Bn To Get No-Whistle Order
The Federal Railroad Administration will issue an order requiring Burlington Northern Santa Fe Railroad to temporarily silence its train whistles at the Valley’s University Road crossing.
“This is to my knowledge the first order of this type in the country,” said Ron Ries, FRA regional manager. The federal agency hopes the order will reduce the railroad’s liability fears, and its reluctance to participate in an important four-month test ban of train whistles at the crossing. The FRA is pushing the test-ban because it wants to use its results to design federal safety standards for whistle-free railroad crossings, Ries said.
Burlington Northern’s liability concerns have kept the test in limbo for months.
Assistant County Engineer Ross Kelley said the FRA faxed draft copies of the order to the railroad, the county and the state Utilities and Transportation Commission late last week. It orders the railroad to silence whistles at the University Road crossing, except during emergencies or times when work crews are in the area, Kelley said.
All four entities will discuss the order during a phone conference Monday. Kelley said the county hasn’t been told when the temporary order will go into effect. The order is a boost for county officials, who would like to proceed with the planned study of driver behavior at the crossing. The results will help them decide how - and if - they should proceed with plans to silence whistles at other county crossings.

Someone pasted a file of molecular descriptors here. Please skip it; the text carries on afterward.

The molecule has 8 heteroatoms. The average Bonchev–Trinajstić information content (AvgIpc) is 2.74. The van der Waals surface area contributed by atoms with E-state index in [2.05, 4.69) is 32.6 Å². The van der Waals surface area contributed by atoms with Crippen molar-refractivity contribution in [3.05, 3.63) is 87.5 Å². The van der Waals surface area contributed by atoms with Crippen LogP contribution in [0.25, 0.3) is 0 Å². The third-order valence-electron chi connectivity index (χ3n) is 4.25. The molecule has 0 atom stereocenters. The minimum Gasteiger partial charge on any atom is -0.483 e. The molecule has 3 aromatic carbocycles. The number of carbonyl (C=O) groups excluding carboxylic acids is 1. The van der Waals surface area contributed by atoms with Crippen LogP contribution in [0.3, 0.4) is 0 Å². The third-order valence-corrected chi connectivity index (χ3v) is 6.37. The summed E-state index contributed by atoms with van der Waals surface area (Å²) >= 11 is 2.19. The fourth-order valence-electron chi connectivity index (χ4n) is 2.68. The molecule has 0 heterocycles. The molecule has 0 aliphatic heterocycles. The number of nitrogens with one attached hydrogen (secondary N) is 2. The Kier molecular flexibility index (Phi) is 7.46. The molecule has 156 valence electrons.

But one big question remains, said County Attorney Jim Emacio: Will the order truly ease Burlington Northern’s liability fears?
If the final order directs railroad employees to use their own judgement to determine when the whistle is necessary, as the current draft does, the railroad may continue to feel vulnerable to potential lawsuits, Emacio said. Despite the order, the railroad may still demand the county purchase costly liability insurance to cover it in such an instance.
This type of liability insurance could cost the county up to $50,000 for the four-month period, Emacio said.
Burlington Northern officials could not be reached for comment.
County officials said they hope to have more answers after Monday’s phone conference.